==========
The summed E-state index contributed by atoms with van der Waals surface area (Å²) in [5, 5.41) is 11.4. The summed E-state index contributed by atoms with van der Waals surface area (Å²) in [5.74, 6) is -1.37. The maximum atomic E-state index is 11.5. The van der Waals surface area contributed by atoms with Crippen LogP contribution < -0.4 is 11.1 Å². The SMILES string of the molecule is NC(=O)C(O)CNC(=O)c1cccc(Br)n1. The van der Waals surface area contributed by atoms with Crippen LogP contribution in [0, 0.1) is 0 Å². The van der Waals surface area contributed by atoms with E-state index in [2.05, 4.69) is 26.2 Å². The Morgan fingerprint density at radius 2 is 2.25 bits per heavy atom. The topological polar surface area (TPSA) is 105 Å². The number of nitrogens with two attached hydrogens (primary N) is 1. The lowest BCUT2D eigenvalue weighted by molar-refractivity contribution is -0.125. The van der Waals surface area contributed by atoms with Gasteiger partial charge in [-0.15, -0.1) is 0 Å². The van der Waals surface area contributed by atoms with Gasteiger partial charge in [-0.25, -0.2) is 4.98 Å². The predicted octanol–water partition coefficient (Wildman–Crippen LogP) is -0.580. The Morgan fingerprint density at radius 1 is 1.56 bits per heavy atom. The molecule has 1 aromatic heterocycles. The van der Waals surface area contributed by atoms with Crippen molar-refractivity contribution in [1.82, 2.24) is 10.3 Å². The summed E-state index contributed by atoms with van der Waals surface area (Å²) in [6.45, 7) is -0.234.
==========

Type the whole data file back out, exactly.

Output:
The summed E-state index contributed by atoms with van der Waals surface area (Å²) in [5, 5.41) is 11.4. The summed E-state index contributed by atoms with van der Waals surface area (Å²) in [5.74, 6) is -1.37. The maximum atomic E-state index is 11.5. The van der Waals surface area contributed by atoms with Crippen LogP contribution < -0.4 is 11.1 Å². The SMILES string of the molecule is NC(=O)C(O)CNC(=O)c1cccc(Br)n1. The van der Waals surface area contributed by atoms with Crippen LogP contribution in [0, 0.1) is 0 Å². The van der Waals surface area contributed by atoms with E-state index in [2.05, 4.69) is 26.2 Å². The Morgan fingerprint density at radius 2 is 2.25 bits per heavy atom. The topological polar surface area (TPSA) is 105 Å². The number of nitrogens with two attached hydrogens (primary N) is 1. The lowest BCUT2D eigenvalue weighted by molar-refractivity contribution is -0.125. The van der Waals surface area contributed by atoms with Gasteiger partial charge in [-0.15, -0.1) is 0 Å². The van der Waals surface area contributed by atoms with Gasteiger partial charge in [-0.25, -0.2) is 4.98 Å². The predicted octanol–water partition coefficient (Wildman–Crippen LogP) is -0.580. The Morgan fingerprint density at radius 1 is 1.56 bits per heavy atom. The molecule has 1 aromatic heterocycles. The van der Waals surface area contributed by atoms with Crippen molar-refractivity contribution in [1.82, 2.24) is 10.3 Å². The summed E-state index contributed by atoms with van der Waals surface area (Å²) in [6.45, 7) is -0.234.